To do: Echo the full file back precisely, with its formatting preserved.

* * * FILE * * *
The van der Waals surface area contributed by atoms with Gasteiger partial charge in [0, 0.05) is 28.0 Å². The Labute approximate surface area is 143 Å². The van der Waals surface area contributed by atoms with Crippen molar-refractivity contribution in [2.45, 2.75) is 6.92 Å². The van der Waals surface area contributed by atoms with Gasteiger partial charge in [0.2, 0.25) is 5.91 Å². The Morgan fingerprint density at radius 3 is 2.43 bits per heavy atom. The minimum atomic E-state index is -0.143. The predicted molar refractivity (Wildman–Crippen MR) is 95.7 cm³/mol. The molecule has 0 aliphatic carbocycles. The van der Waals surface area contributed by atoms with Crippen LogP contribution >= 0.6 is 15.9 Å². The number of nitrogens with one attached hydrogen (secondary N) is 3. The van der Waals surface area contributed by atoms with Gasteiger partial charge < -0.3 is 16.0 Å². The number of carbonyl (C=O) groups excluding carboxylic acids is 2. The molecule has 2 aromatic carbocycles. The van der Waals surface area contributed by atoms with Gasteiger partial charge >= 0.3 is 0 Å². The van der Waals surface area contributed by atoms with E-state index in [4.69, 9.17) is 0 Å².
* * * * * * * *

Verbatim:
The van der Waals surface area contributed by atoms with Gasteiger partial charge in [0, 0.05) is 28.0 Å². The Labute approximate surface area is 143 Å². The van der Waals surface area contributed by atoms with Crippen molar-refractivity contribution in [2.45, 2.75) is 6.92 Å². The van der Waals surface area contributed by atoms with Gasteiger partial charge in [0.2, 0.25) is 5.91 Å². The Morgan fingerprint density at radius 3 is 2.43 bits per heavy atom. The minimum atomic E-state index is -0.143. The predicted molar refractivity (Wildman–Crippen MR) is 95.7 cm³/mol. The molecule has 0 aliphatic carbocycles. The van der Waals surface area contributed by atoms with Crippen LogP contribution >= 0.6 is 15.9 Å². The number of nitrogens with one attached hydrogen (secondary N) is 3. The van der Waals surface area contributed by atoms with Gasteiger partial charge < -0.3 is 16.0 Å². The number of carbonyl (C=O) groups excluding carboxylic acids is 2. The molecule has 2 aromatic carbocycles. The van der Waals surface area contributed by atoms with Gasteiger partial charge >= 0.3 is 0 Å². The van der Waals surface area contributed by atoms with E-state index in [4.69, 9.17) is 0 Å².